Darling Brew goes green as Africa's first carbon neutral brewery

2018-04-06 09:59 - Gabi Zietsman
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A beer tank at Darling Brew

A beer tank at Darling Brew (Photo: Gabi Zietsman)

Cape Town - Darling Brew was on the road to a greener life before the brewery even opened its doors. Before getting into the craft beer business, co-founders Philippa and Kevin Wood were on a 9-month trip travelling the continent, living out of their car with minimal impact on the environment.

They wished to maintain this philosophy when they started their business, and on Thursday they announced that Darling Brew has become Africa's first carbon neutral brewery, aiming to offset a total of 687.96 tonnes of CO2 in the next year. 

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Darling Brew conducted a greenhouse audit to determine their emission output and through that process started implementing more carbon reduction plans and investing in programmes that benefit communities through sustainable and environmentally friendly practices. Their first carbon-neutral beer was the Blood Serpent, launched in 2016, but now the sustainability practices have been extended to the whole production line.

Although they are also buying Carbon Credits, which benefits The Kariba REDD+ project in Zimbabwe that focuses on forest conservation, Philippa notes that more needs to be done than just buying your carbon neutral status.

"We need to manage our usage to bring [our emissions] down and not just focus on buying credits."

"This also includes acknowledging our weaknesses."

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“It’s about our commitment to continuously reducing our carbon footprint as much as possible whilst using the offsetting process as a way of further redressing our impact,” adds Kevin.

Some on these processes were unknowingly implemented before they conducted their audit, like no windows were built in the main brewery which naturally controls the temperature and the bottling line doesn't run every day - instead they do one long run which saves electricity in the long run.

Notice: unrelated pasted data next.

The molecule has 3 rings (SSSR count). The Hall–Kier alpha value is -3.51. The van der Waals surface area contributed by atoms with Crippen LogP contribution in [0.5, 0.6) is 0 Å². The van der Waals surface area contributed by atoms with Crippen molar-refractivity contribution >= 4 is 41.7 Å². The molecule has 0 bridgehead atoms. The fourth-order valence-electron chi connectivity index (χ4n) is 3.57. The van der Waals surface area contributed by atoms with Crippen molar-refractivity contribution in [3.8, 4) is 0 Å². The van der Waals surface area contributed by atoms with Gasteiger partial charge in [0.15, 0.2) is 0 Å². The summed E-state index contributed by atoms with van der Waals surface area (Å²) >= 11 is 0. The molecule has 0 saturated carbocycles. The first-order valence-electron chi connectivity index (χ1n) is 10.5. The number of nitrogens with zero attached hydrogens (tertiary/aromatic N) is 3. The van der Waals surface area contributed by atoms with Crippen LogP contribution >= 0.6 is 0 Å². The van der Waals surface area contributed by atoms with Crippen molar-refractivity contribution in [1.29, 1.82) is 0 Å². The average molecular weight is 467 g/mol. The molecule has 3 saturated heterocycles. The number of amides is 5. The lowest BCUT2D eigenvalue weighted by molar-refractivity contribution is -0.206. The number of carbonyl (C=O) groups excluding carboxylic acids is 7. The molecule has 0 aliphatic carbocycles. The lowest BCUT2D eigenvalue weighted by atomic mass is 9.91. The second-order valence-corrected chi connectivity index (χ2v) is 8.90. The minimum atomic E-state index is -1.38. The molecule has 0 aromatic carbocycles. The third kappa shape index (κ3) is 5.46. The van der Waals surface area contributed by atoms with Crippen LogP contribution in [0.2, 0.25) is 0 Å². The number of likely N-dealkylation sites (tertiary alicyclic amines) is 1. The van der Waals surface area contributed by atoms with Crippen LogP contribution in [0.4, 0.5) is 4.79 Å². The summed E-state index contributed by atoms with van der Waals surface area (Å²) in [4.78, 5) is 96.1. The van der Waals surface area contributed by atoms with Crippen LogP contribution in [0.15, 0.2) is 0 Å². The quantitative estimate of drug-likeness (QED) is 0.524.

Other measures include water efficient fittings, waterless urinals, ongoing recycling and food waste management and the use of upcycled furniture and recycled wood in the brewery and tasteroom area. They are also making chips made from 40% spent grain that's leftover from the brewing process.

Water is recycled in the rinse process, and cleaning solutions to clean the tanks are also recycled until they can no longer clean. Hygiene is very important to produce good beer and brewmaster Rene du Toit adds that by using high-quality grain to produce the beer, you end up using less water and energy.

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In the last three months they have also managed to bring down the amount of water used, reducing it from 12 to 10.7 litres of water for every litre of beer - and they aim to reduce it even more. They also want to make a plan to cut down on the shrink-wrap used to package their bottles, but want to consumers to know that they are recyclable.

Darling Brew also commemorated their first carbon neutral year with the planting of a water pear tree, and will be planting a new tree for each year afterwards until "we're surrounded by a forest".

“We are excited to progress on this journey. Going carbon neutral is a massive step for us, but certainly not the last,” says Kevin.

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